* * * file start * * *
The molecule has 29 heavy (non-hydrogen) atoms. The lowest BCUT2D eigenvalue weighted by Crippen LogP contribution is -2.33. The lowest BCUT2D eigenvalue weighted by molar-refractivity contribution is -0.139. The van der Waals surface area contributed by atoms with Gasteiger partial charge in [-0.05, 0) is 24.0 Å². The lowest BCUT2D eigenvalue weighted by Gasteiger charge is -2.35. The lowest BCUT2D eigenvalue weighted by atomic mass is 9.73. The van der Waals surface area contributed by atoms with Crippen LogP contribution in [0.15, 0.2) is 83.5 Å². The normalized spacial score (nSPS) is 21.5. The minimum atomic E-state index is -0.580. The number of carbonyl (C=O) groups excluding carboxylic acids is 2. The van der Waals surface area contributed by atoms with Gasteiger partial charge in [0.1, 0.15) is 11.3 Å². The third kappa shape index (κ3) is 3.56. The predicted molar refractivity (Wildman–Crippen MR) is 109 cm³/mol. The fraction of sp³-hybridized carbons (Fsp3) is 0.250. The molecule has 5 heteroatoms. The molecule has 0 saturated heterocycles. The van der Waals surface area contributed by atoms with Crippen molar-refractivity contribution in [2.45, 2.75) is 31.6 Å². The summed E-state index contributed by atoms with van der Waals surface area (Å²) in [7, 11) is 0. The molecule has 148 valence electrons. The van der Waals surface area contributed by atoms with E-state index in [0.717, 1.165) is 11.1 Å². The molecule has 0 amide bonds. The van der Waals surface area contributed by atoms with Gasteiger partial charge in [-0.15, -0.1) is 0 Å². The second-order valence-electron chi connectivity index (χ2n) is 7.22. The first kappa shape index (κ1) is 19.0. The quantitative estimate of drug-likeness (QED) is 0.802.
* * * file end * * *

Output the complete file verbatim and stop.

The molecule has 29 heavy (non-hydrogen) atoms. The lowest BCUT2D eigenvalue weighted by Crippen LogP contribution is -2.33. The lowest BCUT2D eigenvalue weighted by molar-refractivity contribution is -0.139. The van der Waals surface area contributed by atoms with Gasteiger partial charge in [-0.05, 0) is 24.0 Å². The lowest BCUT2D eigenvalue weighted by Gasteiger charge is -2.35. The lowest BCUT2D eigenvalue weighted by atomic mass is 9.73. The van der Waals surface area contributed by atoms with Crippen LogP contribution in [0.15, 0.2) is 83.5 Å². The normalized spacial score (nSPS) is 21.5. The minimum atomic E-state index is -0.580. The number of carbonyl (C=O) groups excluding carboxylic acids is 2. The van der Waals surface area contributed by atoms with Gasteiger partial charge in [0.1, 0.15) is 11.3 Å². The third kappa shape index (κ3) is 3.56. The predicted molar refractivity (Wildman–Crippen MR) is 109 cm³/mol. The fraction of sp³-hybridized carbons (Fsp3) is 0.250. The molecule has 5 heteroatoms. The molecule has 0 saturated heterocycles. The van der Waals surface area contributed by atoms with Crippen molar-refractivity contribution in [2.45, 2.75) is 31.6 Å². The summed E-state index contributed by atoms with van der Waals surface area (Å²) in [7, 11) is 0. The molecule has 148 valence electrons. The van der Waals surface area contributed by atoms with E-state index in [0.717, 1.165) is 11.1 Å². The molecule has 0 amide bonds. The van der Waals surface area contributed by atoms with Gasteiger partial charge in [-0.15, -0.1) is 0 Å². The second-order valence-electron chi connectivity index (χ2n) is 7.22. The first kappa shape index (κ1) is 19.0. The quantitative estimate of drug-likeness (QED) is 0.802.